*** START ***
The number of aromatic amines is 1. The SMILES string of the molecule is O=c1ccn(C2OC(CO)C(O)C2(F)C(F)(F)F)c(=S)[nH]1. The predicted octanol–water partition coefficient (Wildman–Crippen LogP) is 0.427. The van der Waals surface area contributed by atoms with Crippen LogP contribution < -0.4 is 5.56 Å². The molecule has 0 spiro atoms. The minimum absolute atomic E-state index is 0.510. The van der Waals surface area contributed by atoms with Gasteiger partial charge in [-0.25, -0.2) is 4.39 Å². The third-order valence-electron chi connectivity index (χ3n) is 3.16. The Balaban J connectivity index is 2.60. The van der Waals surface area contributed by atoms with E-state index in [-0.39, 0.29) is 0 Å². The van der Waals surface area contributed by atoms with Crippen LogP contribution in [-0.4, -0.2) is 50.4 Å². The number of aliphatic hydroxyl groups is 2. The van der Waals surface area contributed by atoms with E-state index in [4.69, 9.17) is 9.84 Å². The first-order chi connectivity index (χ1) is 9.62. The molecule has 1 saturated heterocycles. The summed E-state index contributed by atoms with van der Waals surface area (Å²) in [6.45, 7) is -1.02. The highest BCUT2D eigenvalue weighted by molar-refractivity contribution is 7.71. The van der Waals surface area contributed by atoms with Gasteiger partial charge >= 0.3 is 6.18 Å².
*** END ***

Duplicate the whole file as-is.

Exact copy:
The number of aromatic amines is 1. The SMILES string of the molecule is O=c1ccn(C2OC(CO)C(O)C2(F)C(F)(F)F)c(=S)[nH]1. The predicted octanol–water partition coefficient (Wildman–Crippen LogP) is 0.427. The van der Waals surface area contributed by atoms with Crippen LogP contribution < -0.4 is 5.56 Å². The molecule has 0 spiro atoms. The minimum absolute atomic E-state index is 0.510. The van der Waals surface area contributed by atoms with Gasteiger partial charge in [-0.25, -0.2) is 4.39 Å². The third-order valence-electron chi connectivity index (χ3n) is 3.16. The Balaban J connectivity index is 2.60. The van der Waals surface area contributed by atoms with E-state index in [-0.39, 0.29) is 0 Å². The van der Waals surface area contributed by atoms with Crippen LogP contribution in [-0.4, -0.2) is 50.4 Å². The number of aliphatic hydroxyl groups is 2. The van der Waals surface area contributed by atoms with E-state index in [4.69, 9.17) is 9.84 Å². The first-order chi connectivity index (χ1) is 9.62. The molecule has 1 saturated heterocycles. The summed E-state index contributed by atoms with van der Waals surface area (Å²) in [6.45, 7) is -1.02. The highest BCUT2D eigenvalue weighted by molar-refractivity contribution is 7.71. The van der Waals surface area contributed by atoms with Gasteiger partial charge >= 0.3 is 6.18 Å².